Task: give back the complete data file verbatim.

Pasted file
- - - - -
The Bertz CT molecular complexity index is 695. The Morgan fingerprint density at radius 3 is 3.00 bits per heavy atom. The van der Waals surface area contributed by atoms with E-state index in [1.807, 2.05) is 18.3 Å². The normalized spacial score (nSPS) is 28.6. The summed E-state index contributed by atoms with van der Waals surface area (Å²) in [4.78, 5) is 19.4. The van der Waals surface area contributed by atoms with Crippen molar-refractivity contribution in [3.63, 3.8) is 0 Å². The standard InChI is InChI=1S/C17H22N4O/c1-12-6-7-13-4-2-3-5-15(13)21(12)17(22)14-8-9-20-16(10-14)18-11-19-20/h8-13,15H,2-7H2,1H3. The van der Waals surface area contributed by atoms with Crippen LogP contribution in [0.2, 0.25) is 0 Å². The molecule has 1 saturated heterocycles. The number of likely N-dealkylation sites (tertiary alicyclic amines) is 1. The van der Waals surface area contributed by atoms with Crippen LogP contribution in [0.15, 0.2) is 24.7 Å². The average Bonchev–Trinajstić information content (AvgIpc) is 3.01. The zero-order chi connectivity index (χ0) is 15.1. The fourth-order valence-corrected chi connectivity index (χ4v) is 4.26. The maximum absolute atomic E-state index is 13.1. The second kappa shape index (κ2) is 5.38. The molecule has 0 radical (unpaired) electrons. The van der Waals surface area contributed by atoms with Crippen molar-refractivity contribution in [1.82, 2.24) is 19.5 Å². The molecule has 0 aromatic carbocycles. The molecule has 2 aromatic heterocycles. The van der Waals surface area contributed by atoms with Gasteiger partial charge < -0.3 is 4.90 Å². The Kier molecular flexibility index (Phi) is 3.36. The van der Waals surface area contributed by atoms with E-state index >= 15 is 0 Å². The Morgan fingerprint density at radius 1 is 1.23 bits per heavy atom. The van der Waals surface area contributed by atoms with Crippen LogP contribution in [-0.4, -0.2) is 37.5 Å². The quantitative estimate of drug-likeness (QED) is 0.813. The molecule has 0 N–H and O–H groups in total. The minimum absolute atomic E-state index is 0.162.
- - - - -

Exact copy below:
The Bertz CT molecular complexity index is 695. The Morgan fingerprint density at radius 3 is 3.00 bits per heavy atom. The van der Waals surface area contributed by atoms with E-state index in [1.807, 2.05) is 18.3 Å². The normalized spacial score (nSPS) is 28.6. The summed E-state index contributed by atoms with van der Waals surface area (Å²) in [4.78, 5) is 19.4. The van der Waals surface area contributed by atoms with Crippen molar-refractivity contribution in [3.63, 3.8) is 0 Å². The standard InChI is InChI=1S/C17H22N4O/c1-12-6-7-13-4-2-3-5-15(13)21(12)17(22)14-8-9-20-16(10-14)18-11-19-20/h8-13,15H,2-7H2,1H3. The van der Waals surface area contributed by atoms with Crippen LogP contribution in [0.2, 0.25) is 0 Å². The molecule has 1 saturated heterocycles. The number of likely N-dealkylation sites (tertiary alicyclic amines) is 1. The van der Waals surface area contributed by atoms with Crippen LogP contribution in [0.15, 0.2) is 24.7 Å². The average Bonchev–Trinajstić information content (AvgIpc) is 3.01. The zero-order chi connectivity index (χ0) is 15.1. The fourth-order valence-corrected chi connectivity index (χ4v) is 4.26. The maximum absolute atomic E-state index is 13.1. The second kappa shape index (κ2) is 5.38. The molecule has 0 radical (unpaired) electrons. The van der Waals surface area contributed by atoms with Crippen molar-refractivity contribution in [1.82, 2.24) is 19.5 Å². The molecule has 0 aromatic carbocycles. The molecule has 2 aromatic heterocycles. The van der Waals surface area contributed by atoms with Gasteiger partial charge < -0.3 is 4.90 Å². The Kier molecular flexibility index (Phi) is 3.36. The van der Waals surface area contributed by atoms with E-state index >= 15 is 0 Å². The Morgan fingerprint density at radius 1 is 1.23 bits per heavy atom. The van der Waals surface area contributed by atoms with Crippen LogP contribution in [-0.4, -0.2) is 37.5 Å². The quantitative estimate of drug-likeness (QED) is 0.813. The molecule has 0 N–H and O–H groups in total. The minimum absolute atomic E-state index is 0.162.